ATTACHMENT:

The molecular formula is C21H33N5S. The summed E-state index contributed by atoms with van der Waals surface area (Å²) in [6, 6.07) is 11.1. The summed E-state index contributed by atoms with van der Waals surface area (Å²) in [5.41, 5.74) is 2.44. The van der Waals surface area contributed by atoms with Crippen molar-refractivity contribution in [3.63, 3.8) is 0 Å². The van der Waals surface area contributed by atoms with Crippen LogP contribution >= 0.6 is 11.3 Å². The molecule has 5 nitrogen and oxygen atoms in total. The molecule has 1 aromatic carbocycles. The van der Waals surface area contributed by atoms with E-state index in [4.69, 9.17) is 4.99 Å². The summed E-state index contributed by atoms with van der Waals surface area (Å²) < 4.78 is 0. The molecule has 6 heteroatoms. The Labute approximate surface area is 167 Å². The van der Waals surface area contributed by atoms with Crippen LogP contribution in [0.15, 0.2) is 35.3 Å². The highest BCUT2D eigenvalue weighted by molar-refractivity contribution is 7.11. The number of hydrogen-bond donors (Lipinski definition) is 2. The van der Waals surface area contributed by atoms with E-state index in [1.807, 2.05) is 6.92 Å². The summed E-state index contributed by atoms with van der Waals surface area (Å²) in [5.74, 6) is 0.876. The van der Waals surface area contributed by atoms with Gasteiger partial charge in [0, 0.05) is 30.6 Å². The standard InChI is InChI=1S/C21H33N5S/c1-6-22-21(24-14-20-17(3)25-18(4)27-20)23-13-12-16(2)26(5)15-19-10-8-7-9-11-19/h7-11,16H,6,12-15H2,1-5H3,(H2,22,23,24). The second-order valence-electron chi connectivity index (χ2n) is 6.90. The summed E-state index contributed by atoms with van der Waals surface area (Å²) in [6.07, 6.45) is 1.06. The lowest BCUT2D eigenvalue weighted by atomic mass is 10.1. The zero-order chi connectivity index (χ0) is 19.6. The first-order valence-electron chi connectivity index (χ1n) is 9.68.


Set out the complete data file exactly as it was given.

The molecular formula is C21H33N5S. The summed E-state index contributed by atoms with van der Waals surface area (Å²) in [6, 6.07) is 11.1. The summed E-state index contributed by atoms with van der Waals surface area (Å²) in [5.41, 5.74) is 2.44. The van der Waals surface area contributed by atoms with Crippen molar-refractivity contribution in [3.63, 3.8) is 0 Å². The van der Waals surface area contributed by atoms with Crippen LogP contribution >= 0.6 is 11.3 Å². The molecule has 5 nitrogen and oxygen atoms in total. The molecule has 1 aromatic carbocycles. The van der Waals surface area contributed by atoms with E-state index in [4.69, 9.17) is 4.99 Å². The summed E-state index contributed by atoms with van der Waals surface area (Å²) < 4.78 is 0. The molecule has 6 heteroatoms. The Labute approximate surface area is 167 Å². The van der Waals surface area contributed by atoms with Crippen LogP contribution in [0.15, 0.2) is 35.3 Å². The highest BCUT2D eigenvalue weighted by molar-refractivity contribution is 7.11. The number of hydrogen-bond donors (Lipinski definition) is 2. The van der Waals surface area contributed by atoms with E-state index in [1.807, 2.05) is 6.92 Å². The summed E-state index contributed by atoms with van der Waals surface area (Å²) in [5.74, 6) is 0.876. The van der Waals surface area contributed by atoms with Gasteiger partial charge in [0, 0.05) is 30.6 Å². The standard InChI is InChI=1S/C21H33N5S/c1-6-22-21(24-14-20-17(3)25-18(4)27-20)23-13-12-16(2)26(5)15-19-10-8-7-9-11-19/h7-11,16H,6,12-15H2,1-5H3,(H2,22,23,24). The second-order valence-electron chi connectivity index (χ2n) is 6.90. The summed E-state index contributed by atoms with van der Waals surface area (Å²) in [6.07, 6.45) is 1.06. The lowest BCUT2D eigenvalue weighted by atomic mass is 10.1. The zero-order chi connectivity index (χ0) is 19.6. The first-order valence-electron chi connectivity index (χ1n) is 9.68.